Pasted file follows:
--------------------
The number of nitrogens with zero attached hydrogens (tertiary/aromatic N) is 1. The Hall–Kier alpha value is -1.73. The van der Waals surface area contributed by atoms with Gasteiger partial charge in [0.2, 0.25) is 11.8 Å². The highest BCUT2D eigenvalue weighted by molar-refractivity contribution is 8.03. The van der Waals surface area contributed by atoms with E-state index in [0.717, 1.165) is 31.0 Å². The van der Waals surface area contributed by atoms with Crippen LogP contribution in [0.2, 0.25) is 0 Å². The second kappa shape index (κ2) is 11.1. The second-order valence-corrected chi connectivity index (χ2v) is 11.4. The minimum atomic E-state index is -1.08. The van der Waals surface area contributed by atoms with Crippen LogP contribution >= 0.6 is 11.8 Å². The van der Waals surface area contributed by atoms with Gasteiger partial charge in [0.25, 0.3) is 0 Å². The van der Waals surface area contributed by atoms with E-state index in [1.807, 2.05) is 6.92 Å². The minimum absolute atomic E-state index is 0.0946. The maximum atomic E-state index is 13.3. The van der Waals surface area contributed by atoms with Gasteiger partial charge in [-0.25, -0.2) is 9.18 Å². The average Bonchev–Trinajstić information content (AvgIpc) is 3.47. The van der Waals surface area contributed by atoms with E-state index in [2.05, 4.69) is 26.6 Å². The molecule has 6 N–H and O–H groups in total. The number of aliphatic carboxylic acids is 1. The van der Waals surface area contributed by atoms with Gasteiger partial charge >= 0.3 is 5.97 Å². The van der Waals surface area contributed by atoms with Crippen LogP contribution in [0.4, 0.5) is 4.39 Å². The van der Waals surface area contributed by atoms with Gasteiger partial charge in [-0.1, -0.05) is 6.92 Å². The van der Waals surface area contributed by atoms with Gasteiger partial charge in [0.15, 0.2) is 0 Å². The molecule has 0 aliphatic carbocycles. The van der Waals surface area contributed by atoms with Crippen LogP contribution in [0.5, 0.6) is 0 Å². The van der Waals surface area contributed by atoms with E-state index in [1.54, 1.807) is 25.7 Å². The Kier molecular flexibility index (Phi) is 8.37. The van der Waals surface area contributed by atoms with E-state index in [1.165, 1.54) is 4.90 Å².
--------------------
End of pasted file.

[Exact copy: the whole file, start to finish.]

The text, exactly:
The number of nitrogens with zero attached hydrogens (tertiary/aromatic N) is 1. The Hall–Kier alpha value is -1.73. The van der Waals surface area contributed by atoms with Gasteiger partial charge in [0.2, 0.25) is 11.8 Å². The highest BCUT2D eigenvalue weighted by molar-refractivity contribution is 8.03. The van der Waals surface area contributed by atoms with E-state index in [0.717, 1.165) is 31.0 Å². The van der Waals surface area contributed by atoms with Crippen LogP contribution in [0.2, 0.25) is 0 Å². The second kappa shape index (κ2) is 11.1. The second-order valence-corrected chi connectivity index (χ2v) is 11.4. The minimum atomic E-state index is -1.08. The van der Waals surface area contributed by atoms with Crippen LogP contribution >= 0.6 is 11.8 Å². The van der Waals surface area contributed by atoms with Gasteiger partial charge in [0.25, 0.3) is 0 Å². The van der Waals surface area contributed by atoms with E-state index in [1.807, 2.05) is 6.92 Å². The minimum absolute atomic E-state index is 0.0946. The maximum atomic E-state index is 13.3. The van der Waals surface area contributed by atoms with Gasteiger partial charge in [-0.25, -0.2) is 9.18 Å². The average Bonchev–Trinajstić information content (AvgIpc) is 3.47. The van der Waals surface area contributed by atoms with E-state index in [2.05, 4.69) is 26.6 Å². The molecule has 6 N–H and O–H groups in total. The number of aliphatic carboxylic acids is 1. The van der Waals surface area contributed by atoms with Gasteiger partial charge >= 0.3 is 5.97 Å². The van der Waals surface area contributed by atoms with Crippen LogP contribution in [0.4, 0.5) is 4.39 Å². The van der Waals surface area contributed by atoms with Gasteiger partial charge in [-0.1, -0.05) is 6.92 Å². The van der Waals surface area contributed by atoms with Gasteiger partial charge in [0.15, 0.2) is 0 Å². The molecule has 0 aliphatic carbocycles. The van der Waals surface area contributed by atoms with Crippen LogP contribution in [0.5, 0.6) is 0 Å². The van der Waals surface area contributed by atoms with E-state index in [1.54, 1.807) is 25.7 Å². The Kier molecular flexibility index (Phi) is 8.37. The van der Waals surface area contributed by atoms with E-state index in [1.165, 1.54) is 4.90 Å².